Chairman Bishop, Ranking Member Grijalva, and Members of the Subcommittee, thank you for holding ithis hearing and for inviting me to testify in support of HR 4334, the Organ Mountains National Monument Establishment Act. The Organ Mountains are a true natural treasure in Southern New Mexico, and one of our state's most pristine, recognizable sites. Everyone believes they must be
preserved. And that is the intention of this bill.
One of the most important aspects of this legislation is the strong local support for its end goal. It is imperative that any land management declaration have the backing of the local community. Ranchers, conservationists, public officials and business owners have strong agreement with the aims of this bill.
The Greater Las Cruces Chamber of Commerce is supportive. Two witnesses you will hear from today, Dr. Jerry Schickedanz and Matt Rush, live and work in the community, and have played a key role in garnering support for HR 4334. It is a local solution.
Unfortunately, we see the ramifications of monument declarations by residential edict and the effect they have not only on the economic base of a community, such as the ongoing dispute over cattle grazing in the Grand Staircase‐Escalante Monument in Utah, but a declaration with little public input
causes the strain and cynicism between individuals the federal government to fester.
Plus, the US Constitution grants the power to determine land management plans to the legislative branch under Article IV. This constitutional authority lends more credibility to the legislative process as a mechanism for making monument and other determinations. It serves as a check on the federal
government, and keeps it from abusing local authorities. The legislative process is a highly democratic method of making decisions with long‐term policy implications.
It is in this spirit that I sponsored HR 4334. It protects the Organ Mountains permanently from disposal.
The Monument will forever be a part of the National Landscape Conservation System. Mineral exploration will be banned permanently. It also allows for motorized vehicles to stay on existing roads and trails designated for their use, allowing the elderly, families with small children and the disabled to access this pristine area. It also allows for the use of mechanized equipment for standard ranching operations and to make repairs to earthen dams for the sake of our watersheds.
The agricultural community shows strong support for this legislation as well. The bill protects current grazing permittees, and ensures that future grazing permits will be issued. This injects regulatory stability into an industry that is oftentimes left behind in the Washington game of special interest posturing. Our local ranchers deserve a regulatory framework that takes their interests into account
along with the need to protect our lands.
Existing water rights are also protected, and federal water rights are not expanded. Private landowners who have property surrounded by the monument will have access to their landholdings. The state government will continue to have jurisdiction over fish and game permitting, so that our sportsmen can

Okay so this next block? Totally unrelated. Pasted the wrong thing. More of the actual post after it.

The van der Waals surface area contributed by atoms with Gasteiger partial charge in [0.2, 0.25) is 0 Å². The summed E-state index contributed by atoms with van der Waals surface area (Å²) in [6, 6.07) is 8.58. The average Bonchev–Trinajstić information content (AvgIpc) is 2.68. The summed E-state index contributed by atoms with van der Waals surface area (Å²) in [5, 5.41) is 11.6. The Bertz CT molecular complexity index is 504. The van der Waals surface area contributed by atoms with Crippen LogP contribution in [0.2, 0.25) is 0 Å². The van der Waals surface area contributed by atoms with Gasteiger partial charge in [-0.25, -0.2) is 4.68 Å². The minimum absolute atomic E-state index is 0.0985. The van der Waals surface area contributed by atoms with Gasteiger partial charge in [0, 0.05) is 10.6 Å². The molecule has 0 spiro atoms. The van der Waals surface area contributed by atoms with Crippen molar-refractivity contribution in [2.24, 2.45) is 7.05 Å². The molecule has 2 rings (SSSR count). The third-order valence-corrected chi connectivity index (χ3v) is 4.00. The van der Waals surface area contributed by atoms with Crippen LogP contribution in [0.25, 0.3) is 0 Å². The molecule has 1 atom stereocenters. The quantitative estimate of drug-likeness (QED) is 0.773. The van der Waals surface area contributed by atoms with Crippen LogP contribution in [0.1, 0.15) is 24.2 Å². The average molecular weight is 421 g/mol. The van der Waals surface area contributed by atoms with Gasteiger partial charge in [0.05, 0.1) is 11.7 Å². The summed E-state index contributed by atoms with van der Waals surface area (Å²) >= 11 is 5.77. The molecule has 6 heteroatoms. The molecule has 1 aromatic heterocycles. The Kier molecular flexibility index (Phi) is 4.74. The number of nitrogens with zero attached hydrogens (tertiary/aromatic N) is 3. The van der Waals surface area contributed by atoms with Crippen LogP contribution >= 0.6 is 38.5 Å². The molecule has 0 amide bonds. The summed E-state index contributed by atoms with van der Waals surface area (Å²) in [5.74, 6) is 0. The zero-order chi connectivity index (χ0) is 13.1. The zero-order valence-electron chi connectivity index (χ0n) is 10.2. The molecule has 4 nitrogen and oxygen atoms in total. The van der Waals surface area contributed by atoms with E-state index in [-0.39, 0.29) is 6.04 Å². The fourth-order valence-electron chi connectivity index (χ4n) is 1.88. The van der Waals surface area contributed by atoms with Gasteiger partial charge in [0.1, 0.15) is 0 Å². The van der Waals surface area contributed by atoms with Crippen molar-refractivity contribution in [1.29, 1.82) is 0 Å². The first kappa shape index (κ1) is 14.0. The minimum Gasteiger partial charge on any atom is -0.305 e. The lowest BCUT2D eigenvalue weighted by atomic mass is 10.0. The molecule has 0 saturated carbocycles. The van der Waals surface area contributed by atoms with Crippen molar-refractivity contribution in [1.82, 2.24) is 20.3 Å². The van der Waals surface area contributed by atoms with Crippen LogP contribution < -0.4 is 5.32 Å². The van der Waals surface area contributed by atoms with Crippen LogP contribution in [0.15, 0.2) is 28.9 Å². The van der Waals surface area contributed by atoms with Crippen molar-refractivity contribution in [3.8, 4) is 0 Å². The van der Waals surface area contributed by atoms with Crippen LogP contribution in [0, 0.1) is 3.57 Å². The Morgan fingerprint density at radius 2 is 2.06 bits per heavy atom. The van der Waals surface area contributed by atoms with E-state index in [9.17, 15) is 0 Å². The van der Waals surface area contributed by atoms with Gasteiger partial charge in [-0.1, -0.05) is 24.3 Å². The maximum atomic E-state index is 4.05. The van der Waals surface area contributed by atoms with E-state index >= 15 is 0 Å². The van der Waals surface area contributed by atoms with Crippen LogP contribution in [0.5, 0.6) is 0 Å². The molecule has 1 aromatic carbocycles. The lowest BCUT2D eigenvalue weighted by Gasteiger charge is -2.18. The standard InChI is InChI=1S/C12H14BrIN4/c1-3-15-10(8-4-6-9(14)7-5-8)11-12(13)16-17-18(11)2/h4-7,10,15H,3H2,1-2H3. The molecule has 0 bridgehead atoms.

continue to enjoy the outdoors.
In short, the bill creates a framework for responsible recreation and expanded access all at once. It protects our resources, while guaranteeing that our sportsmen and other outdoor recreational activists can enjoy this natural area to the greatest extent possible. There are currently 12 national monuments
in the state of New Mexico. In 11, there are no weapons or hunting allowed. This is a right that must be protected in any management plan.
Another aspect that the federal government must take into account is the need to ensure law enforcement personnel can access federal lands in pursuit of criminals and for other emergency response needs. The close proximity to the Mexican border makes it even more important that we work to keep this area from becoming a drug or human smuggling corridor. We see in the Organ Pipe National Monument on the Arizona‐Mexico border that Park Rangers have to carry weapons, and that tours are often limited to the daytime with armed Parks Service personnel guides. Many parts of the Monument are kept off limits from American tourists because of the danger of running into members of a drug cartel or human smugglers. The environmental degradation of these areas caused by gangs leaving trash and human waste behind is disturbing and sad for those of us who want to enjoy our natural heritage. Seeing what has happened Arizona, and wanting to keep it from happening in New Mexico, the
Dona Ana County Sheriff, Todd Garrison, has endorsed HR 4334.
Several potential amendments to the bill have been suggested by citizens in the county to enhance the hunting and security aspects of it. I welcome those suggestions, and am happy to accommodate.
Similarly, it has been suggested that a name change to the Organ Mountains‐Cox Family Memorial National Monument be considered. The Cox family is a local ranching pioneer family in Dona Ana County, and has been in the area for more than a century. I would gladly consider such a change, along with strengthening recreation language to ensure the greatest amount of responsible access.
Once again, I would like to thank the Chairman, Ranking Member and the rest of the Committee members for the invitation today, and your willingness to consider the Organ Mountains National Monument Establishment Act. I look forward to your questions.
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